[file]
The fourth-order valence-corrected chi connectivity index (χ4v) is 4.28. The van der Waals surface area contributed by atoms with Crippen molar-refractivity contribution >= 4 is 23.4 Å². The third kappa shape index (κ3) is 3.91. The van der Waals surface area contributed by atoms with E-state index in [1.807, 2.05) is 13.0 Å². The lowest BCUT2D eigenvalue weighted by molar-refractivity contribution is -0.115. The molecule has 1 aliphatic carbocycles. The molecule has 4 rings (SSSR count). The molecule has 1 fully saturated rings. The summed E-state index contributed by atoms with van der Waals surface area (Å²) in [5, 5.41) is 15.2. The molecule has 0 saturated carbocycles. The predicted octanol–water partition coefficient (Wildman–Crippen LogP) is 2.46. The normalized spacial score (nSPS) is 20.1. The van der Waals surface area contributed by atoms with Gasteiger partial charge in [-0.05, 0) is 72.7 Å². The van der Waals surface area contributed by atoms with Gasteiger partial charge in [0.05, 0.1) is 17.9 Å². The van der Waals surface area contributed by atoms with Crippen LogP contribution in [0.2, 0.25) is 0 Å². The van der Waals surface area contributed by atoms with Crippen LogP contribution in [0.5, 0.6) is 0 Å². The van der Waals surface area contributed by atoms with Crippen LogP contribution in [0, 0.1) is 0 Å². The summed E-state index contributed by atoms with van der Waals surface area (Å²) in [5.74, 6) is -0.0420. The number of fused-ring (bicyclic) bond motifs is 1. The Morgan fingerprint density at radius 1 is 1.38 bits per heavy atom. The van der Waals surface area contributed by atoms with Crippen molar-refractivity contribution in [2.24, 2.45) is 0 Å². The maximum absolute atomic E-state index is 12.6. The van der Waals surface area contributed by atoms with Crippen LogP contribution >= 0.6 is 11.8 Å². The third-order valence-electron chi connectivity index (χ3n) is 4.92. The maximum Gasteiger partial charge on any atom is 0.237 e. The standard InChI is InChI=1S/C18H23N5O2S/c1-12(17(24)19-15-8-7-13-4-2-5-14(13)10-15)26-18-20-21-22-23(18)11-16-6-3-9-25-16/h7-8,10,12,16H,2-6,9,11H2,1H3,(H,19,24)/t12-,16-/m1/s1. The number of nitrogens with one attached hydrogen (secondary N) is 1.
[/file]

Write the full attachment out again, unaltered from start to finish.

The fourth-order valence-corrected chi connectivity index (χ4v) is 4.28. The van der Waals surface area contributed by atoms with Crippen molar-refractivity contribution >= 4 is 23.4 Å². The third kappa shape index (κ3) is 3.91. The van der Waals surface area contributed by atoms with E-state index in [1.807, 2.05) is 13.0 Å². The lowest BCUT2D eigenvalue weighted by molar-refractivity contribution is -0.115. The molecule has 1 aliphatic carbocycles. The molecule has 4 rings (SSSR count). The molecule has 1 fully saturated rings. The summed E-state index contributed by atoms with van der Waals surface area (Å²) in [5, 5.41) is 15.2. The molecule has 0 saturated carbocycles. The predicted octanol–water partition coefficient (Wildman–Crippen LogP) is 2.46. The normalized spacial score (nSPS) is 20.1. The van der Waals surface area contributed by atoms with Gasteiger partial charge in [-0.05, 0) is 72.7 Å². The van der Waals surface area contributed by atoms with Gasteiger partial charge in [0.05, 0.1) is 17.9 Å². The van der Waals surface area contributed by atoms with Crippen LogP contribution in [0.2, 0.25) is 0 Å². The van der Waals surface area contributed by atoms with Crippen LogP contribution in [0.5, 0.6) is 0 Å². The van der Waals surface area contributed by atoms with Crippen LogP contribution in [0, 0.1) is 0 Å². The summed E-state index contributed by atoms with van der Waals surface area (Å²) in [5.74, 6) is -0.0420. The number of fused-ring (bicyclic) bond motifs is 1. The Morgan fingerprint density at radius 1 is 1.38 bits per heavy atom. The van der Waals surface area contributed by atoms with Crippen molar-refractivity contribution in [2.24, 2.45) is 0 Å². The maximum absolute atomic E-state index is 12.6. The van der Waals surface area contributed by atoms with Crippen LogP contribution >= 0.6 is 11.8 Å². The third-order valence-electron chi connectivity index (χ3n) is 4.92. The maximum Gasteiger partial charge on any atom is 0.237 e. The standard InChI is InChI=1S/C18H23N5O2S/c1-12(17(24)19-15-8-7-13-4-2-5-14(13)10-15)26-18-20-21-22-23(18)11-16-6-3-9-25-16/h7-8,10,12,16H,2-6,9,11H2,1H3,(H,19,24)/t12-,16-/m1/s1. The number of nitrogens with one attached hydrogen (secondary N) is 1.